GCSEs and A-levels should be replaced with alternative assessments in the long term, teachers have said.
School staff now have a “golden opportunity” to stop “toxic testing” amid growing calls to reform the national assessments, the National Education Union’s (NEU) virtual annual conference heard.
A motion passed at the conference called for GCSEs and A-levels to be replaced with “more flexible” means of assessment.
It added that the conference supports “the radical transformation of A-levels and post-16 qualifications to broaden the choices available to students, supporting them in accessing future learning and careers.”
Teachers in England will decide pupils’ GCSE and A-level grades this summer after exams were cancelled for the second year in a row amid the pandemic.
The changes to assessment have triggered calls across the sector for GCSEs to be reformed post-Covid.
The original motion called for the abolition of GCSEs, but delegates voted to amend the motion.
Instead, the conference backed the “replacement of GCSEs and A-levels with wider ranging, more flexible curricula, specifications and means of assessment which engage with the needs of students in the 21st century”.
Delegates also reiterated their support for the abolition of Sats tests and the baseline assessment in primary schools.
The conference voted to “mount a vigorous campaign – using the fact that no statutory primary tests have taken place for two years – to reignite calls for an alternative assessment strategy”.
This campaign could include “taking action, up to and including balloting primary members to boycott statutory high-stakes testing”.
During the debate, Duncan Morrison, from Lewisham, south-east London, said: “We have a golden opportunity to win our agenda to stop toxic testing.”
He added: “Parents can see we don’t need tests. They can see there is an alternative. Everyone can see there is no case for going back.
“We must push this advantage home now.”
Another motion, which was backed by delegates at the annual NEU conference, described GCSEs and A-levels as “not fit for purpose”.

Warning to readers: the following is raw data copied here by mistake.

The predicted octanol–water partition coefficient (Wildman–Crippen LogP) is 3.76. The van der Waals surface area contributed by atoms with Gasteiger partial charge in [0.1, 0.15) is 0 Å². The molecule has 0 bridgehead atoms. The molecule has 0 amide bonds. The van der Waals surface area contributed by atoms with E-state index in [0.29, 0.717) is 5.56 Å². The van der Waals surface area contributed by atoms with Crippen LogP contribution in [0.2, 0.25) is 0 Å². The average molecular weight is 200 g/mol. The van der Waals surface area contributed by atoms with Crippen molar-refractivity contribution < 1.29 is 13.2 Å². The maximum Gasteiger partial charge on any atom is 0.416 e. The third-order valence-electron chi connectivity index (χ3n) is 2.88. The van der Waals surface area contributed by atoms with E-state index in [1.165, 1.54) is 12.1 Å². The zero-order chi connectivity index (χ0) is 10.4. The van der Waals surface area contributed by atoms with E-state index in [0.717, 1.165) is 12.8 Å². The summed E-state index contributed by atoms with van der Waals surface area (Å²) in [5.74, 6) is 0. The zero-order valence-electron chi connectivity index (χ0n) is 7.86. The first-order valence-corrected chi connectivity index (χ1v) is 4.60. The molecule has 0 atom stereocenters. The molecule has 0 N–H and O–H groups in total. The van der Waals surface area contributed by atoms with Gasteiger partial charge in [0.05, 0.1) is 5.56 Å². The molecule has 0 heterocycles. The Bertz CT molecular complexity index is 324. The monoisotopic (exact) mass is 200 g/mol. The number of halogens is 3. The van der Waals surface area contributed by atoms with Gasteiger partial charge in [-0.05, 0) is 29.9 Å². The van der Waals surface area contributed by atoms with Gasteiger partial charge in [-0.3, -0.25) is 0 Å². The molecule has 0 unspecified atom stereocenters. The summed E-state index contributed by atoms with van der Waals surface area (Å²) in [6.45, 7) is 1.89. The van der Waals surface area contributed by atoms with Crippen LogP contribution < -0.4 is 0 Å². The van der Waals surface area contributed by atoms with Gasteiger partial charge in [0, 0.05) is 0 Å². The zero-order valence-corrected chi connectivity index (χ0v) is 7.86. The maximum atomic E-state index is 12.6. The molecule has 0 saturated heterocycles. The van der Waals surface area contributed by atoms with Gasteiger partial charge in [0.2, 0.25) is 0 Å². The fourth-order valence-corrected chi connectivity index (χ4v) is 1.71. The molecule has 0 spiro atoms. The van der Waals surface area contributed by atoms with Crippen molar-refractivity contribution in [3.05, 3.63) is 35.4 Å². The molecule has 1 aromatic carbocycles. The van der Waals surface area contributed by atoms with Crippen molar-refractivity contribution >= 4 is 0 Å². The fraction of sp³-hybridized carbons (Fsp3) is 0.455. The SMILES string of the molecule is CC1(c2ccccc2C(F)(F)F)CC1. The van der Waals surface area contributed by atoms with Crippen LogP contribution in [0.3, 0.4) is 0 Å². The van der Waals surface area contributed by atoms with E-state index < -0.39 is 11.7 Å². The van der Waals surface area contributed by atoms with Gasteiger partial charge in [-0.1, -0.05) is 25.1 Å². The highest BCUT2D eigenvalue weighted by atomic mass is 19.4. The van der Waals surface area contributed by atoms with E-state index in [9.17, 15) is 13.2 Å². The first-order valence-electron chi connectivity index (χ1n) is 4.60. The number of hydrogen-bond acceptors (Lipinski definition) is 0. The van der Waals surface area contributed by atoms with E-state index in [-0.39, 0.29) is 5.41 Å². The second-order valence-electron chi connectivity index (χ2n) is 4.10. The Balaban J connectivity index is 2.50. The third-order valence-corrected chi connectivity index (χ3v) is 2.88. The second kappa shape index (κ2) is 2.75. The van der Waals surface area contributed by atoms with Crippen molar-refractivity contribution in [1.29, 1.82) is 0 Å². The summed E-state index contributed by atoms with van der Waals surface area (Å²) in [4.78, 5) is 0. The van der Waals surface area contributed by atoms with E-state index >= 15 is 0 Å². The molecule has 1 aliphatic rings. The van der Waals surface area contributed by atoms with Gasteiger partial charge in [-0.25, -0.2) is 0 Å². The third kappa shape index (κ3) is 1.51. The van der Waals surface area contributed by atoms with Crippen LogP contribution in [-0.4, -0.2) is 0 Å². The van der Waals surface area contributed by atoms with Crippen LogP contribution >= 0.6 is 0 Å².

It added that students’ progress would be better assessed and supported through a mix of approaches – “including moderated teacher assessment”.
Denis White, of Bradford, West Yorkshire, said teacher assessment “points the way forward to a fairer method of assessment”.
“This is much preferable to high-stakes end-of-year final exams with students cramming knowledge at the end of the course and endlessly practising exam papers, he said.
“This is the culture of the exam factory which has come to dominate everything we do in schools.”
Dr Mary Bousted, joint general secretary of the NEU, said: “The pandemic has taught us bitter lessons about the consequences of inequality for health, life chances and wellbeing.
“Today, the union has set out the measures Government should take to learn from the failures of the past and to open up our narrow, test-driven and restrictive education system so that it benefits all learners, from the early years to adulthood.
“The Government’s dogmatic belief in testing all primary pupils in order to monitor school performance is destroying children’s enjoyment in learning and lowering the quality of education.
“The union will be campaigning to ensure that the Government drops its plans to test all four-year-olds when they enter reception class and gives up the idea of restoring SATs in 2022.”
She added: “Moving with the grain of educational opinion, the union is calling for fundamental reform of 16+ and 18+ examinations.
“On the Government’s watch, we are stuck more deeply than ever in a divided and debt-ridden system of further and higher education which offers opportunities to some, while leaving others with no clear pathway to study and qualifications.
“In a society aiming at economic progress and general wellbeing, these arrangements are archaic and intolerable.”
A Department for Education spokeswoman said: “There are no plans to replace GCSEs.
“Our reformed GCSEs rigorously assess the knowledge acquired by pupils and are in line with expected standards in countries with high performing education systems.
“They have also been reformed and strengthened based on feedback from higher and further education institutions and employers to ensure young people leave school or college prepared for the workplace and higher study.”